2/4/2008--A very disturbing, and extremely well-done, story appeared in the Pittsburgh Post-Gazette on Sunday. The story illustrates the self-defeating way the American government treats Muslims, even American citizens, in the post 9-11 age.
The story, written by Sally Kalson, describes how Dr. Moniem El-Ganayni, a naturalized American citizen born in Egypt, was stripped of his security clearance and barred from continuing to work at Bechtel Bettis, Inc., where he had worked as a nuclear physicist, without any complaint against him, for 18 years.
After Dr. El-Ganayni was removed as chaplain in a Pennsylvania State Prison, he was questioned by FBI agents about a book he distributed to inmates at the Prison and about speeches he made in local mosques and prayers that he led.
The actions of the FBI in the story ranged from the bizarre—questioning whether a book about ant behavior was a hidden code for suicide bombing (despite the fact that the offending passage was lifted from biologist Edward O. Wilson and despite the fact that no one heard Dr. El-Ganayni ever utter support for violence)—to the outrageous. The FBI asked for explanations of the meaning of passages from the Qur’an, as if Islam itself were a terrorist organization and as if the Bible did not contain passages condoning genocide.
Reading the story, it was obvious that the FBI did not really care about these other matters. What got Dr. El-Ganayni in trouble was his opposition to the FBI effort to recruit informants from within the American Muslim community. He did oppose this effort, stating specifically in the story that “it’s not good for us to report on each other… .”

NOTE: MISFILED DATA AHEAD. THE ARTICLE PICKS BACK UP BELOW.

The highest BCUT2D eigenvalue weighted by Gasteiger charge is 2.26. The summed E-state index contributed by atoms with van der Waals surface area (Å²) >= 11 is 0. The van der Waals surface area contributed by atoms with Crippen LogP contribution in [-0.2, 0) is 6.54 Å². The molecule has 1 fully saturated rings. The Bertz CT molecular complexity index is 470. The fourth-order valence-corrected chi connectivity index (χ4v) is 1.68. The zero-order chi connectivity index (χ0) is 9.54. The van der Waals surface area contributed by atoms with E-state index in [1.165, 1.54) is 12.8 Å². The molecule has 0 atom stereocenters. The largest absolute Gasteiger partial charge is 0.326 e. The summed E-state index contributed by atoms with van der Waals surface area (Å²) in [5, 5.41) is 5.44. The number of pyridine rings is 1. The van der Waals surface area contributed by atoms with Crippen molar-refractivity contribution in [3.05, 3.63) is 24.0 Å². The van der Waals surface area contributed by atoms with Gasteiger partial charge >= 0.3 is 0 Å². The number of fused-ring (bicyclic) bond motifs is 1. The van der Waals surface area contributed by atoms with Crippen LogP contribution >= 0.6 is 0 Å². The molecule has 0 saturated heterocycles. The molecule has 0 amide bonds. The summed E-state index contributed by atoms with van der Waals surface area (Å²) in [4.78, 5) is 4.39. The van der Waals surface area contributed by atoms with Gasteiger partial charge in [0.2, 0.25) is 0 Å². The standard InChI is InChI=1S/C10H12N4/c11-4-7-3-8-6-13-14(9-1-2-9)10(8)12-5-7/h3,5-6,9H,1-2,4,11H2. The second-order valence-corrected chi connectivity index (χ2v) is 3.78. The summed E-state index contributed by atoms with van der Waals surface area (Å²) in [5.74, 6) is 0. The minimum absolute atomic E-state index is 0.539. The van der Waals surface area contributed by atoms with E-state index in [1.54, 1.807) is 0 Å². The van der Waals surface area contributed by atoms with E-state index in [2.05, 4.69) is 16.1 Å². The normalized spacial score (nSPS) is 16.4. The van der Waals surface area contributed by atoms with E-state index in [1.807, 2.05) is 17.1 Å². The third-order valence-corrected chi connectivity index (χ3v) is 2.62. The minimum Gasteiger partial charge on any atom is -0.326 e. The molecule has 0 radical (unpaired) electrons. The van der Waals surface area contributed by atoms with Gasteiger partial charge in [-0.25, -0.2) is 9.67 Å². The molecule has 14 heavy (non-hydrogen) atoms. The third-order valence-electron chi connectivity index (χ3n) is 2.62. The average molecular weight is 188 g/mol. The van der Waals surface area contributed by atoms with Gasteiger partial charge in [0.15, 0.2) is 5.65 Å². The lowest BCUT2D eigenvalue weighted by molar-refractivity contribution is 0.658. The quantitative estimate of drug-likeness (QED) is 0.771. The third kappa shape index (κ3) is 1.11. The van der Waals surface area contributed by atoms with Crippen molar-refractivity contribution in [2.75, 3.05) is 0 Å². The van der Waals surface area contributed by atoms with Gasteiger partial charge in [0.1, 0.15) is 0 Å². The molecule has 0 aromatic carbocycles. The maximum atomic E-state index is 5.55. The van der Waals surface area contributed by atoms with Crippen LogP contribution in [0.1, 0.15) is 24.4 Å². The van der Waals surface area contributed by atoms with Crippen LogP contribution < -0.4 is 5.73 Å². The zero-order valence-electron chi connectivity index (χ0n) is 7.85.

All Americans should understand the resistance of a community to this kind of government spying. As I wrote on this blog in September, “I would feel the same way if asked by the FBI to report on even genuinely illegal activity in my synagogue.”
I know Dr. El-Ganayni personally and no doubt that colors my certainty that he is both loyal to America and a peace-loving man. But anyone reading the article is likely to suspect that there is nothing to the allegations against him.
What we are seeing in the treatment of Dr. El-Ganayni, as well as in many other instances, is the demonization of Islam. This is unjust, but it is also short-sighted. America cannot win the war on terrorism without convincing the millions of peaceful Muslims in the world that America does not wish to wage war on Islam, but only to protect itself against violence by a relative handful of heretical Muslims. Every story like that about Dr. El-Ganayni undermines any such protestation. And religious people in this country should remember that they always come for the “others” first, before they come for you.